NHL Prospects Coming From Warm-Weather Cities UFC Fighters Voicing Unhappiness Over Pay NFL, NFLPA Partner With Cirque Du Soleil Four-Part Series Looks At NHL Concussions League Notes Some NHL Owners Skeptical On Vegas NHL, Union Agree To Small Bump In Salary Cap Formula E Planning Virtual Race For Vegas USGA Apologizes For Johnson Ruling IndyCar Season Highs/Lows Include 500, Detroit
SBD/Issue 9/Leagues & Governing Bodies
WPS At Crossroads With Second Season Nearing Conclusion
Published September 23, 2010
|Antonucci Says Losing L.A. Sol Before
Start Of Season Was Tough For WPS
The WPS Championship kicks off Sunday at Cal State East Bay, but "what the league will look like next year is anyone's guess," according to Tom FitzGerald of the S.F. CHRONICLE. League supporters insist that "brighter days are ahead," but the "numbers are not encouraging." Two of the league's top teams -- the L.A. Sol and St. Louis Athletica -- "folded this year and average attendance dipped from 4,500 in its inaugural season of 2009 to 3,600 this year." Outgoing Commissioner Tonya Antonucci estimated that WPS clubs "need an average attendance of 5,000." She believes the figure is "absolutely possible." Antonucci said that she "hoped her resignation as commissioner, effective at the end of the season, wouldn't be construed as a blow to the league's credibility." Antonucci: "The model can work. It needs improved economic conditions." She added, "The league is going through a transition, with less emphasis on the national league office. The owners are taking a more active role in setting a strategic agenda for the league." FitzGerald noted WPS General Counsel Anne-Marie Eileraas, who will become WPS CEO upon Antonucci's departure, "will inherit a difficult situation." The staff at WPS HQs was "slashed this year, and some executives took pay cuts." Antonucci said that she "voluntarily worked without pay for five months earlier this year." After last season, the league also "lost its highest-drawing team" -- the Sol. Antonucci: "That was tough for me. I fought very hard with the expansion committee to find a new buyer." FitzGerald noted the WUSA "lasted three seasons" until '03, losing an estimated $100M. WPS "has tried harder to keep expenses in check, but it launched in a terrible economy last year and has been unable to land as many national sponsors as it needed" (S.F. CHRONICLE, 9/22).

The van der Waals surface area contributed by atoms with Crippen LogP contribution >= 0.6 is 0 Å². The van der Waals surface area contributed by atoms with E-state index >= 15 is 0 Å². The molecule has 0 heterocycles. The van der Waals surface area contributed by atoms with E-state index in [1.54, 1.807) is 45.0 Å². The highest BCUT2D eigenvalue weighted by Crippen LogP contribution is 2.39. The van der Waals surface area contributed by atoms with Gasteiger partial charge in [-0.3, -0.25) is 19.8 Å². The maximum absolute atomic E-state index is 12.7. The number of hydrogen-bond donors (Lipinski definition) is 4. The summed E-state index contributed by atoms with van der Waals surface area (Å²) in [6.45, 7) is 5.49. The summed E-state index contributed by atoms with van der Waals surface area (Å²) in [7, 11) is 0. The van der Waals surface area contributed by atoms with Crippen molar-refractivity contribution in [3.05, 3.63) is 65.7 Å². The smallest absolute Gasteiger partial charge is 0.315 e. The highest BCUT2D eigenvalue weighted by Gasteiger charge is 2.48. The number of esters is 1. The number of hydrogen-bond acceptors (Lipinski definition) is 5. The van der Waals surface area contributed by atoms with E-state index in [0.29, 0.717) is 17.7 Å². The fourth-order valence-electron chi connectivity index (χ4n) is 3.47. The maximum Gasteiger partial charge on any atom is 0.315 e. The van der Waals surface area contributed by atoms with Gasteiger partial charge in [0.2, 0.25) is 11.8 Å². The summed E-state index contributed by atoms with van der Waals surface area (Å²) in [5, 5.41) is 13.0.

SLOW GROWTH PROCESS: Antonucci said despite the loss of the Sol and Athletica, the league is still hopeful it will find "slow and steady growth." She said, "In the early years of any pro sports league, you're going to see teams sort of come and go if you will as it finds it footing and the model sort of settles in with the owners that are committed." The seven-team league is "very close to announcing Buffalo as the an eighth team to join the league for 2011." Antonucci: "We've seen tough situations with the economy, no doubt, and we've had to manage through those and adapt and continue to be efficient with our model, cut costs. We're trying to make the teams stronger so that they can continue. ... It's about generating awareness among fans, growing the fan base" ("Chronicle Live," Comcast SportsNet Bay Area, 9/22).
WHY THE RUSH? WPS Boston Breakers coach Tony DiCicco "criticized the scheduling" of the team's WPS Semifinals match against the Philadelphia Independence tonight. The winner faces a "cross-country trip with about 60 hours of recovery time" before Sunday's championship. DiCicco: "It's tough for either team to travel to the West Coast for Sunday morning. ... I understand the TV implications, but don't you want your showcase game, your championship game, to be among your best games of the season? I personally think it was a big mistake by the league" (BOSTON GLOBE, 9/23).